William Holman Hunt painted a work called “Light of the World,” which is on display at Saint Paul’s Cathedral, London. In the painting, he depicts Jesus wearing a crown of thorns standing before a closed door in a small house in a wooded field. His face is illumined by the lantern he carries at his side in his left hand. His right hand is raised and knocking at the door to the house. This house has no handle on the outside of the door. There is a story told that someone said to the artist, “how is Jesus supposed to get in?” The artist replied, “The handle is on the inside, the only way for the Light to get in is to open the door from within.”
Jesus refers to himself as the “Light of the World,” in today’s gospel passage from the Gospel According to John. Looking to the natural world we can greatly appreciate the gift of light and its use as an image. Light is associated with life, for light is needed for life. In the natural order of things, the daytime is when we have most of our activity, interactions, engagements and so forth. We do things when we have light. Most of the time of darkness, night, is spent asleep. This time of the year when the days are getting longer and we have more light many people seem more upbeat, happy, and full of life. So the image Jesus takes to Himself is a rich and vibrant one, a “brilliant” image associated with life.
The Johannine passage recalls the story of the man born blind whom Jesus heals. In this passage, the images of light and darkness, faith and doubt, mercy and forgiveness are all interwoven. The man born blind has been living in darkness his entire life. For those of us who see, this is hard to imagine, never having sight. The person sees not the sky, nor the earth, nor color, nor parents, nor family, nor friends, nor the forests, nor flowers. They have no concept of these images. It is a world of darkness. Jesus, the Light, comes into that world and dispels the darkness. He gives the man sight. He gives the man life.
The encounter had begun when Jesus’ disciples saw the man along the way and asked Jesus a question. “Who sinned, this man or his parents?” At that time, in Jewish thought, physical disabilities or deformities were associated with sin – as a consequence of sin. Jesus says this is not the case. As to why the man was born blind, Jesus says it is so that God’s glory may be manifest. This happens when Jesus heals the man. As the story progresses, we will see another type of blindness, not related to physical sight. This is the blindness of the Pharisees and this blindness Jesus associates with sin.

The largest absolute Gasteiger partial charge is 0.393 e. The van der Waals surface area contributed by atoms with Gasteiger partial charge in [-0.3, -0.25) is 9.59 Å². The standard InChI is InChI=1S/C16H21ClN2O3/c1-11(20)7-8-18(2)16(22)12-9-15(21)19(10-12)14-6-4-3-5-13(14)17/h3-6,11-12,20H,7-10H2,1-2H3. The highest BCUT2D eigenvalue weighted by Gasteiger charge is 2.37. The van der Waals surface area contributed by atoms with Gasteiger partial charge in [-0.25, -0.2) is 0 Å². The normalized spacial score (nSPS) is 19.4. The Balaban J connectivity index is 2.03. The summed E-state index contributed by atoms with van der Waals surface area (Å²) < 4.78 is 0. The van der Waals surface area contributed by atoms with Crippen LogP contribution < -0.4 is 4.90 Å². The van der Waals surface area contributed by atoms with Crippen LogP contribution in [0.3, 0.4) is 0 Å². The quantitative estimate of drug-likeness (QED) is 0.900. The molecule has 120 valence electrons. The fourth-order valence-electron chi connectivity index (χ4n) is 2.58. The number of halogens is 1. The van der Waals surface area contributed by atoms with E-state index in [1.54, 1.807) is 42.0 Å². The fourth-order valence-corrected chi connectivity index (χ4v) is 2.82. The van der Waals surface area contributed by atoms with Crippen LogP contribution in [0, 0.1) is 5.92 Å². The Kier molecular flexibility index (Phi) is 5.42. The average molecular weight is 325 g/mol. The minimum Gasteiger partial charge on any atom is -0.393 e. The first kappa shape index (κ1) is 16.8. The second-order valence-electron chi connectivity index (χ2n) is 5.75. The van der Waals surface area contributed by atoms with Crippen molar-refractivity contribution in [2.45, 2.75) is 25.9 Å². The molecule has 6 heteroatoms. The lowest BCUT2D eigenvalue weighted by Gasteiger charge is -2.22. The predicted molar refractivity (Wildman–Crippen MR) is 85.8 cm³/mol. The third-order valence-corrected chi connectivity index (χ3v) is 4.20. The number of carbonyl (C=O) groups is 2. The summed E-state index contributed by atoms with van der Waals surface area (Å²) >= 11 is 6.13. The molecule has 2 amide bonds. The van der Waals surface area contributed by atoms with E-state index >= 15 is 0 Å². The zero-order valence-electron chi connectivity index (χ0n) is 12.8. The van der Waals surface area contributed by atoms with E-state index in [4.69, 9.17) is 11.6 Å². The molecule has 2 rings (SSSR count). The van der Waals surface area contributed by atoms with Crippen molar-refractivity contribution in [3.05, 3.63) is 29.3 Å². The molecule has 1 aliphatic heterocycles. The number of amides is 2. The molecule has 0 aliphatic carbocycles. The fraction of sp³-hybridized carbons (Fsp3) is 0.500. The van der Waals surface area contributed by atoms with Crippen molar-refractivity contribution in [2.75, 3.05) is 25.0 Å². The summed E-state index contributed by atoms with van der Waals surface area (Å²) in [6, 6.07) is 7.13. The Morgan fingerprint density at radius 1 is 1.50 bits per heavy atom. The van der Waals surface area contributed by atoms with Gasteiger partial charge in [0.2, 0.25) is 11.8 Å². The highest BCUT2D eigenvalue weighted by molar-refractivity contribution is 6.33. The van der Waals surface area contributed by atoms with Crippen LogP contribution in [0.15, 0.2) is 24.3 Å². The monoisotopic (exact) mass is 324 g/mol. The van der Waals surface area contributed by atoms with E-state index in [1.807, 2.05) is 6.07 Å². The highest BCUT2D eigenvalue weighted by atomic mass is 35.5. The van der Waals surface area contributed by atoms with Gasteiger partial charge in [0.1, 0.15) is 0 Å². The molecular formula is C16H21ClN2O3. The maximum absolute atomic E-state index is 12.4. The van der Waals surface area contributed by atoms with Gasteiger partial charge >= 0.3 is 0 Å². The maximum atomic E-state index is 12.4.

After the man is healed the townsfolk recognize him and the miracle that has taken place. When asked, the man identifies Jesus as the source of his healing. The townsfolk are amazed and take the man born blind to the Pharisees. The Pharisees hear the story. The people who bring the man know that he was blind and now sees. The Pharisees refuse to believe. They question the man who explains his blindness from birth and the healing. The Pharisees refuse to believe. They question the man’s parents, who also confirm his previous condition. They refuse to believe.
When they had questioned the man born blind a second time, he replies: “This is what is so amazing, that you do not know where he is from, yet he opened my eyes. We know that God does not listen to sinners, but if one is devout and does his will, he listens to him. It is unheard of that anyone ever opened the eyes of a person born blind. If this man were not from God, he would not be able to do anything.”
Now the Pharisees say, “You were born totally in sin, and are you trying to teach us?” After this they throw him out. The obstinacy of the Pharisees is the blindness related to sin. As Jesus says to them at the end of the passage, “If you were blind, you would have no sin; but “We see,” you say, so your sin remains.”
Jesus is the Light that dispels darkness. With His life comes life which we will see even more explicitly in next weeks gospel when Lazarus is brought forth from the darkness of death and the tomb and restored to light and life. By the end of the story the man born blind has come to faith in Jesus. When Jesus asks him “Do you believe in the Son of Man?” he replies “Who is he, sir, that I may believe in him?” Then Jesus says, “You have seen him, and the one speaking with you is he.” At this point the man born blind says, ““I do believe, Lord,” and he worshiped him.”
In the Holman Hunt painting, “Light of the World,” the person is represented by the house. Jesus is regularly “knocking at the door.” He wants to enter and to bring with him Light. We have many rooms in our homes. Jesus wants to come into all of them. As we continue our Lenten journey, we will hear him knock. When we do so, open the door. His light will dispel the darkness, will heal what needs healing, and restore life.
Msgr. Joseph Prior is pastor of Our Lady of Grace Parish, Penndel, and a former professor of Sacred Scripture and rector of St. Charles Borromeo Seminary.
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